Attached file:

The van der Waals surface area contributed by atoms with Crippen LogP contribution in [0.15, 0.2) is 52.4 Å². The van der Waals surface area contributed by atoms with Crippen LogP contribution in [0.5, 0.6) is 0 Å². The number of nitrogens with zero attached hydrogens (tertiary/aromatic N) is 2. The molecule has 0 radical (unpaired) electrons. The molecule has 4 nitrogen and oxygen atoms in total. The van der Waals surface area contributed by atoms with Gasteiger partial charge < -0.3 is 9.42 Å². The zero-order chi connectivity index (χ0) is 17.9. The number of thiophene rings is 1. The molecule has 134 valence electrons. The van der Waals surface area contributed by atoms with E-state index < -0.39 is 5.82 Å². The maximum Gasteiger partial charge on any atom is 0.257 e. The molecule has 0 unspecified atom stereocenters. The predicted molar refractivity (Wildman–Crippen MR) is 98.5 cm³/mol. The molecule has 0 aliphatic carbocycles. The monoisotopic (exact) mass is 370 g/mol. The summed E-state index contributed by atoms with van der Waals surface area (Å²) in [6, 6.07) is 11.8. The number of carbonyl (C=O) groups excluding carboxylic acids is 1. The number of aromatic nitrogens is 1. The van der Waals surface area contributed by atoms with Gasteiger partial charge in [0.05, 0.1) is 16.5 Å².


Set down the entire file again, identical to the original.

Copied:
The van der Waals surface area contributed by atoms with Crippen LogP contribution in [0.15, 0.2) is 52.4 Å². The van der Waals surface area contributed by atoms with Crippen LogP contribution in [0.5, 0.6) is 0 Å². The number of nitrogens with zero attached hydrogens (tertiary/aromatic N) is 2. The molecule has 0 radical (unpaired) electrons. The molecule has 4 nitrogen and oxygen atoms in total. The van der Waals surface area contributed by atoms with Gasteiger partial charge < -0.3 is 9.42 Å². The zero-order chi connectivity index (χ0) is 17.9. The number of thiophene rings is 1. The molecule has 134 valence electrons. The van der Waals surface area contributed by atoms with E-state index < -0.39 is 5.82 Å². The maximum Gasteiger partial charge on any atom is 0.257 e. The molecule has 0 unspecified atom stereocenters. The predicted molar refractivity (Wildman–Crippen MR) is 98.5 cm³/mol. The molecule has 0 aliphatic carbocycles. The monoisotopic (exact) mass is 370 g/mol. The summed E-state index contributed by atoms with van der Waals surface area (Å²) in [6, 6.07) is 11.8. The number of carbonyl (C=O) groups excluding carboxylic acids is 1. The number of aromatic nitrogens is 1. The van der Waals surface area contributed by atoms with Gasteiger partial charge in [0.05, 0.1) is 16.5 Å².